# Continued Fraction Expansion of Limit of Simple Infinite Continued Fraction equals Expansion Itself

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## Theorem

Let $\sequence {a_n}_{n \mathop \ge 0}$ be a simple infinite continued fractions in $\R$.

Then $\sequence {a_n}_{n \mathop \ge 0}$ converges to an irrational number, whose continued fraction expansion is $\sequence {a_n}_{n \mathop \ge 0}$.

## Proof

By Simple Infinite Continued Fraction Converges to Irrational Number, the value of $\sequence {a_n}_{n \mathop \ge 0}$ exists and is irrational.

Let $\sequence {b_n}_{n \mathop \ge 0}$ be its continued fraction expansion.

By Continued Fraction Expansion of Irrational Number Converges to Number Itself, $\sequence {a_n}_{n \mathop \ge 0}$ and $\sequence {b_n}_{n \mathop \ge 0}$ have the same value.

The result will be achieved by the Second Principle of Mathematical Induction.

First we note that if $\sqbrk {a_0, a_1, a_2, \ldots} = \sqbrk {b_0, b_1, b_2, \ldots}$ then $a_0 = b_0$ since both are equal to the integer part of the common value.

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This is our basis for the induction.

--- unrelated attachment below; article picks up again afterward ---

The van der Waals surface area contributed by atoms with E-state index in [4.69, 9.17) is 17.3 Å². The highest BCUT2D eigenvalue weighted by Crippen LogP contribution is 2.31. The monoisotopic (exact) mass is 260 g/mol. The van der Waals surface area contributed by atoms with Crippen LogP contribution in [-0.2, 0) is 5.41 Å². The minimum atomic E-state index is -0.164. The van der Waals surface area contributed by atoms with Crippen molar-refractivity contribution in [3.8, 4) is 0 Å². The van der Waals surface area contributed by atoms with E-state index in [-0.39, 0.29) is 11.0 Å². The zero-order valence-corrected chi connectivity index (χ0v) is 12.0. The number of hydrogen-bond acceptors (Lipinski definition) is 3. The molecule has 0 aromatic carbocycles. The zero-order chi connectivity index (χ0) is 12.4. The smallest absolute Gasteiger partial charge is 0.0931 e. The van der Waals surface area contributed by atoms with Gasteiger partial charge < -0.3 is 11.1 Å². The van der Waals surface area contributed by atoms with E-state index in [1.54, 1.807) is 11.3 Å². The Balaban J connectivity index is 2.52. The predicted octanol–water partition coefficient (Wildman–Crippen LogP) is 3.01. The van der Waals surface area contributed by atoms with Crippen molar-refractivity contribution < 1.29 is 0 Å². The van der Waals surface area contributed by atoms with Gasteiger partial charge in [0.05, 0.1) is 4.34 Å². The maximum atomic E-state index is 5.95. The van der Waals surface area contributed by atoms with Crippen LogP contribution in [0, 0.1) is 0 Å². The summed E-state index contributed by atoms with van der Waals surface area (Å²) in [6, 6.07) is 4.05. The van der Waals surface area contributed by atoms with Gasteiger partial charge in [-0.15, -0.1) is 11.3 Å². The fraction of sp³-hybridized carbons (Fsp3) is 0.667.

Now suppose that for some $k \ge 1$, we have:

- $a_0 = b_0, a_1 = b_1, \ldots, a_k = b_k$.

Then all need to do is show that $a_{k + 1} = b_{k + 1}$.

Now:

- $\sqbrk {a_0, a_1, a_2, \ldots} = \sqbrk {a_0, a_1, \ldots, a_k, \sqbrk {a_{k + 1}, a_{k + 2}, \ldots} }$

and similarly:

- $\sqbrk {b_0, b_1, b_2, \ldots} = \sqbrk {b_0, b_1, \ldots, b_k, \sqbrk {b_{k + 1}, b_{k + 2}, \ldots} }$

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As these have the same value and have the same first $k$ partial denominators, it follows that:

- $\sqbrk {a_{k + 1}, a_{k + 2}, \ldots} = \sqbrk {b_{k + 1}, b_{k + 2}, \ldots}$

But now $a_{k + 1} = b_{k + 1}$ as each is equal to the integer part of the value of this simple infinite continued fraction.

Hence the result.

$\blacksquare$